A. The Items of Information in the Certificate of Trust.
The items of information which the certificate of trust must set forth in order to be for the appropriate government authority to accept it for filing are minimal. Certain formalities which the state used to require such as that a minimum of three trustees must sign the certificate of trust and that their signatures must be notarized have been eliminated. The certificate of trust must state:
The name can be a fanciful name or the proper name(s) of the trustee or the beneficiary. The name cannot be so similar to the name of any other business entity which is on file with the state. The name of the statutory business trust must be sufficiently different so that the public is not confused or deceived as to the identity of the statutory business trust.
The fact that the state accepts the certificate of trust with the name does not protect the name under the trade/service mark law. If the principals seek such protection, they must apply to the US Patent and Trademark Office (USPTO) to register the name under the procedures of the USPTO.
The name need not contain a suffix which identifies the statutory business trust as a statutory business trust. It may contain suffixes such as “company” or “association”. It cannot contain a suffix which identifies another form of business entity such as “corporation” or “LLC”.
2. Principal or Business Address.
The second item is the street address, city, state and zip of a business address. The address can be located anywhere in the world. The statutory business trust need not conduct its business in or from the address. The address cannot be a post office box.
The third item is the appointment and identity of a registered agent and the designation of a street address, city, state and zip for the registered agent in the state.
The registered agent can be a company whose business is to serve as a registered agent, a private person, the trustee or the beneficiary, each of whom must be a resident of the state.
The primary function of the registered agent is to receive service of process or government notices and deliver them to the statutory business trust.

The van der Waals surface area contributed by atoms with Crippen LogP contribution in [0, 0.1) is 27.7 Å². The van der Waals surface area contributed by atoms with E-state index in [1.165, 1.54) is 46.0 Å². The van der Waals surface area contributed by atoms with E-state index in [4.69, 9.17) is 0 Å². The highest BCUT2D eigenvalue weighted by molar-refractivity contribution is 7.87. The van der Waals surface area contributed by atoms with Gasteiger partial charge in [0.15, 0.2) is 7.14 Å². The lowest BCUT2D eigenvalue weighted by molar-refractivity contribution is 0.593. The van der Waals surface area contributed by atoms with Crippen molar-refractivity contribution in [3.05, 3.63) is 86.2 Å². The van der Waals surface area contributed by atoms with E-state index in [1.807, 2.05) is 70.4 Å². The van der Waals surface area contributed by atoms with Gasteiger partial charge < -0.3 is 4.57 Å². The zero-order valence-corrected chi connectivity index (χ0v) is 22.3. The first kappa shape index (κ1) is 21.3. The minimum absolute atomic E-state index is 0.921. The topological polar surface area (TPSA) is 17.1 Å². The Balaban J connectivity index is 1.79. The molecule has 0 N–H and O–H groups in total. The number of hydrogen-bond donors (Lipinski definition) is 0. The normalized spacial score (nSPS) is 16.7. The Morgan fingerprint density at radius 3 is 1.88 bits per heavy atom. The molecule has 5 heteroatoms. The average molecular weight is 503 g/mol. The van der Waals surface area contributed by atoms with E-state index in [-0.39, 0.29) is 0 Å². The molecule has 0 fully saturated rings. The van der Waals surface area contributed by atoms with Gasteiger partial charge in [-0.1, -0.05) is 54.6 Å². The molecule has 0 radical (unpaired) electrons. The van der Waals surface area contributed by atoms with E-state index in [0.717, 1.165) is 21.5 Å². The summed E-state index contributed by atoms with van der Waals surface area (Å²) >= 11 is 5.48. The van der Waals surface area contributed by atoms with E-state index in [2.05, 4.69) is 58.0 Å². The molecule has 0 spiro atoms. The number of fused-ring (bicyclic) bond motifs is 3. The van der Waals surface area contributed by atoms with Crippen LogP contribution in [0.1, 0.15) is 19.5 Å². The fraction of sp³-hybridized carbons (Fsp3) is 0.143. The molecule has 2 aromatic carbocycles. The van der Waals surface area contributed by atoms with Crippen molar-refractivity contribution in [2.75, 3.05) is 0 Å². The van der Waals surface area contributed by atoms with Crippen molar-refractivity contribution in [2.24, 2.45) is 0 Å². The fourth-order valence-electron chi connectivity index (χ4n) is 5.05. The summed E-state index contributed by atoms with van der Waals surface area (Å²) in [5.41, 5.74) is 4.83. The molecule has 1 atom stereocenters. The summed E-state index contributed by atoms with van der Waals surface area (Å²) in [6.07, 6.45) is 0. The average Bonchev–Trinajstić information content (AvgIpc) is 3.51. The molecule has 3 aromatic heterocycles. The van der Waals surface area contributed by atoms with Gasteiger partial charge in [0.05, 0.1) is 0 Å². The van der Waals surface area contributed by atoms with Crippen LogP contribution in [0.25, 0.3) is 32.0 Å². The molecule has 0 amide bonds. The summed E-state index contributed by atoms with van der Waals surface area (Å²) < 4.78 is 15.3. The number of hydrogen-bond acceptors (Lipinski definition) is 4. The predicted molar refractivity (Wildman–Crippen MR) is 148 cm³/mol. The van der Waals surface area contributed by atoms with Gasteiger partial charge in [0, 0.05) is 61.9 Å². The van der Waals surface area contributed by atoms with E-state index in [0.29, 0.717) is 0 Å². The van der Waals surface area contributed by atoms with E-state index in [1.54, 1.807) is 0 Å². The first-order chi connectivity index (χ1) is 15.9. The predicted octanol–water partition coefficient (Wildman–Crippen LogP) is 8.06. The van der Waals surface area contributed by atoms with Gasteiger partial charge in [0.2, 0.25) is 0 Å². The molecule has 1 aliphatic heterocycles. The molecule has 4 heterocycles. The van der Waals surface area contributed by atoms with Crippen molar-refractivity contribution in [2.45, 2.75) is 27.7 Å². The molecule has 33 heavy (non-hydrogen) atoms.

If the statutory business trust is to have series of trust interests, the certificate of trust must state that fact as follows:
The statutory business trust is authorized to create series of trust interests.
The debts, liabilities, obligations and expenses incurred, contracted for or otherwise existing with respect to a series shall be enforceable against the assets of such series only, and not against the assets of the limited liability company generally or any other series.
Unless otherwise provided in the trust instrument, none of the debts, liabilities, obligations and expenses incurred, contracted for or otherwise existing with respect to the statutory business trust generally or any other series shall be enforceable against the assets of such series.
The series of trust interests may be either a protected series or a registered series.
The principals may insert other information in the certificate of trust which they so choose. Such information may include management protocols, allocations of duties, succession or governance. Because the certificate of trust is a public document the principals should consider whether such information is necessary or proper. If any item of information conflicts with or contradicts with any provision of the trust instrument the items in the certificate of trust prevail.
The certificate of trust must be signed by a principal or another individual who is authorized by the principals to sign and file the certificate of trust.
The states still allow principals to file paper originals of the certificate of trust. Using relevant technology, many states enable filers to file the certificate of trust by electronic means.
The states charge a filing fee to file the certificate. They also charge a franchise fee which the statutory business trust must pay on an annual or biennial basis. If the statutory business trust does not pay the fee when due, the state can dissolve it as an administrative matter. After such dissolution the statutory business trust can be reinstated by paying the delinquent fees and penalties.
The principals may in their discretion amend or restate information in the certificate of trust at any time. The procedure for filing an amendment and restatement is essentially the same as the procedure for filing the certificate of trust.
An amendment can be as simple or detailed as the principals so choose. It can add to, replace or remove any item in the certificate of trust. Usually, a certificate of trust is amended to reflect circumstances which have changed since the certificate of trust was filed such as a name change, appointment of a new registered agent or changes in other items. The certificate of amendment must:
State that it is an amendment of the certificate of trust in the caption,
The name of the statutory business trust exactly as it is in the certificate of trust,
The date on which the certificate of trust was filed,
The text of the amendment(s). If there are more than one amendment the amendments should be set forth in separate numbered paragraphs.
A restatement is a more comprehensive document than an amendment. A restatement is filed when there have been so many amendments made at different times that the certificate of trust becomes confusing and unwieldy. It is also filed when fundamentally new or different circumstances have arisen and the principals desire to reflect these circumstances in the certificate of trust.
The only formal requirement is that, in addition to the information in the certificate of trust, the caption state that it is a restatement.